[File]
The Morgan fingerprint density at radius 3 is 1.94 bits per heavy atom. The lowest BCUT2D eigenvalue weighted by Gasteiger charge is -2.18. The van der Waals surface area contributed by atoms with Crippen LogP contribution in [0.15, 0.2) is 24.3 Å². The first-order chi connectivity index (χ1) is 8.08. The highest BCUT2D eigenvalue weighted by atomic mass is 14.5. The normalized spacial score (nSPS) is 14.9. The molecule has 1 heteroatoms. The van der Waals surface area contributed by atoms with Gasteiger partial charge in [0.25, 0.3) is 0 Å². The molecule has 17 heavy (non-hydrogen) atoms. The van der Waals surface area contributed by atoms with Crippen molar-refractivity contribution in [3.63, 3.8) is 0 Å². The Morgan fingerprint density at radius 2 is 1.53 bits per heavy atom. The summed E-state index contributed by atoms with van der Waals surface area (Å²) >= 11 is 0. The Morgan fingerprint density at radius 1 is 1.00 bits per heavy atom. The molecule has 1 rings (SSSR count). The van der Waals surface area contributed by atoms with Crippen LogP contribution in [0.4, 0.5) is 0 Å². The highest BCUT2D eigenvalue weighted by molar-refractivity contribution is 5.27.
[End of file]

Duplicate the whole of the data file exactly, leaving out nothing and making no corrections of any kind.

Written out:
The Morgan fingerprint density at radius 3 is 1.94 bits per heavy atom. The lowest BCUT2D eigenvalue weighted by Gasteiger charge is -2.18. The van der Waals surface area contributed by atoms with Crippen LogP contribution in [0.15, 0.2) is 24.3 Å². The first-order chi connectivity index (χ1) is 8.08. The highest BCUT2D eigenvalue weighted by atomic mass is 14.5. The normalized spacial score (nSPS) is 14.9. The molecule has 1 heteroatoms. The van der Waals surface area contributed by atoms with Gasteiger partial charge in [0.25, 0.3) is 0 Å². The molecule has 17 heavy (non-hydrogen) atoms. The van der Waals surface area contributed by atoms with Crippen molar-refractivity contribution in [3.63, 3.8) is 0 Å². The Morgan fingerprint density at radius 2 is 1.53 bits per heavy atom. The summed E-state index contributed by atoms with van der Waals surface area (Å²) >= 11 is 0. The Morgan fingerprint density at radius 1 is 1.00 bits per heavy atom. The molecule has 1 rings (SSSR count). The van der Waals surface area contributed by atoms with Crippen LogP contribution in [0.4, 0.5) is 0 Å². The highest BCUT2D eigenvalue weighted by molar-refractivity contribution is 5.27.